Most recently, these problems have been economic in nature, with the UK facing a cost-of-living crisis with rampant inflation, and weaker economic growth. The main beneficiary of this is the opposition Labour Party, which has opened up a significant lead in polls ahead of May's local elections.
Some 30 months after Johnson's landslide general election victory in 2019, the government has been significantly weakened. What is increasingly clear is that while the prime minister may be one of the best campaigners in UK politics with his capacity to use simple slogans like "Get Brexit done" to cut through to the electorate, his ability to govern is much weaker.
The reason for this dichotomy is his skill set. For much of the last 2 years of pandemic, his approach to tackling the crisis has been chaotic and incoherent, reflecting the fact that his style is "big picture" and not details-focused, and his flamboyance is less suited to the times.
While Johnson has long had critics within the ruling-Conservatives, there is growing disquiet about whether he can last in office this year, let alone the next general election. Indeed, were it not for the Ukraine crisis, there may well have been a leadership challenge within the party to him by now.
When he scored his huge election win in December 2019, it was widely forecast at the time that he could remain in office for much of the 2020s, yet the rollercoaster ride that his premiership is proving means his term could yet end far sooner. This is not just because of his stumbling political performance during the pandemic.
In addition to this are the problems that come from his extraordinary, "risk-on" approach to governing the nation. From the very start of his premiership, he deliberately took a more adversarial approach to Brexit than predecessor Theresa May.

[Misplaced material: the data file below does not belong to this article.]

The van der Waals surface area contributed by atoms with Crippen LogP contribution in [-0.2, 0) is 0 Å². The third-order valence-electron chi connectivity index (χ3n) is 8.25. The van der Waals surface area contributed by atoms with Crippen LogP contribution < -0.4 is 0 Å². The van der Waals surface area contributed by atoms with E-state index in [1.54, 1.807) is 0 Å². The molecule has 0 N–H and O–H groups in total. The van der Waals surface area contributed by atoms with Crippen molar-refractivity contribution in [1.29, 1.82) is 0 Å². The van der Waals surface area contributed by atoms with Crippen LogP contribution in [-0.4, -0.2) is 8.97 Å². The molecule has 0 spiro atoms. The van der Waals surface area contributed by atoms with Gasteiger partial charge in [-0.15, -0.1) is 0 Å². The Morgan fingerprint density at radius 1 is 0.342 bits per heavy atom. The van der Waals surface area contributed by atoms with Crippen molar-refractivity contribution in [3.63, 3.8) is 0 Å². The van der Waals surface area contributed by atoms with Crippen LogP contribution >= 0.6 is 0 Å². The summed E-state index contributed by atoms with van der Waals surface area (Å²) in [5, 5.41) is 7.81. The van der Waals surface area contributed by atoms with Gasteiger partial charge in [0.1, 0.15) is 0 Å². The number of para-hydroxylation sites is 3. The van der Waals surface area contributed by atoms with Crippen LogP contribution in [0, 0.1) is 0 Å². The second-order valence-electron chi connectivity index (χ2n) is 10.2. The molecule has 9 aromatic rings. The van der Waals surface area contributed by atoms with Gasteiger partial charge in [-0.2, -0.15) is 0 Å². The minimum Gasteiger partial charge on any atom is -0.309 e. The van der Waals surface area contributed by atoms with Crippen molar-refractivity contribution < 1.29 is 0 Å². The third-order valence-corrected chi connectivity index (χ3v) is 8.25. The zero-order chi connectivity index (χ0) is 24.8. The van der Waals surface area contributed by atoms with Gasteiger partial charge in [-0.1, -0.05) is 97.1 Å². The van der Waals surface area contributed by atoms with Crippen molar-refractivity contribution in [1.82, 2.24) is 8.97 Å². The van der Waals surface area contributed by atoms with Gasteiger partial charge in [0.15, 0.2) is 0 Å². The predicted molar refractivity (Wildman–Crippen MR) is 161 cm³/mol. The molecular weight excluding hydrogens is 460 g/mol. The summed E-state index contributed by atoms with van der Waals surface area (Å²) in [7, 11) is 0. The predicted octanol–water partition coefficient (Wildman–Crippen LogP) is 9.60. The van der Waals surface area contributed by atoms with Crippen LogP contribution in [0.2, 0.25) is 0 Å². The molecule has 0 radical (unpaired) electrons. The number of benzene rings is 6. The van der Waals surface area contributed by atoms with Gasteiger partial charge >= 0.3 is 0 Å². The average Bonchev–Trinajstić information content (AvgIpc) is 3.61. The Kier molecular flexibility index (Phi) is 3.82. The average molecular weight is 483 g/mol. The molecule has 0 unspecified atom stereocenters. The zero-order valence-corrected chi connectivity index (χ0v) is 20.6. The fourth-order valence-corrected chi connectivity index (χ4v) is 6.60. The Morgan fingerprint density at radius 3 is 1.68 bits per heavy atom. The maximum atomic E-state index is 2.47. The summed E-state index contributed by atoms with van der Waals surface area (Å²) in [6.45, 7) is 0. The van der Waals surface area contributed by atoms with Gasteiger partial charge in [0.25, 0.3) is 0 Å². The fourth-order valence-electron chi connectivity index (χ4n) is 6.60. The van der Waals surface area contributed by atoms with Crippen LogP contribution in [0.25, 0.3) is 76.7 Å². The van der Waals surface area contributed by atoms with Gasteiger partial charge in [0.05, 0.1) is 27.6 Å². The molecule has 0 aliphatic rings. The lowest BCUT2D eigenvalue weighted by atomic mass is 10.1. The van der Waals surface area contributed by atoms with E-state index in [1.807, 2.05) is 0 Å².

The culmination of this saw him suspend Parliament, illegally, in a decision that was ultimately over-ruled by the Supreme Court, which caused embarrassment for the Queen, who had to formally approve the suspension request at Johnson's bidding.
To be sure, some of Johnson's gambles have paid off for him. Yet since the turn of 2020, his "high-wire" approach to governance has generally backfired. He previously had much goodwill from the nation after his own brush with death from Covid in 2020, and was riding high in the polls, but now, the government is losing public support.
Barring further dramatic revelations, it is likely that Johnson and Sunak are safe politically until at least after next month's local elections. However, if the results are exceptionally poor, the political mood in the Conservative party may shift.
So the storm facing Johnson may yet lead to an ignominious ending for his prime ministership. Despite his hold on power seeming unassailable after last May's elections, his premature departure from office remains a significant possibility - unless he can turn a political corner fast.
- Andrew Hammond is an associate at LSE IDEAS at the London School of Economics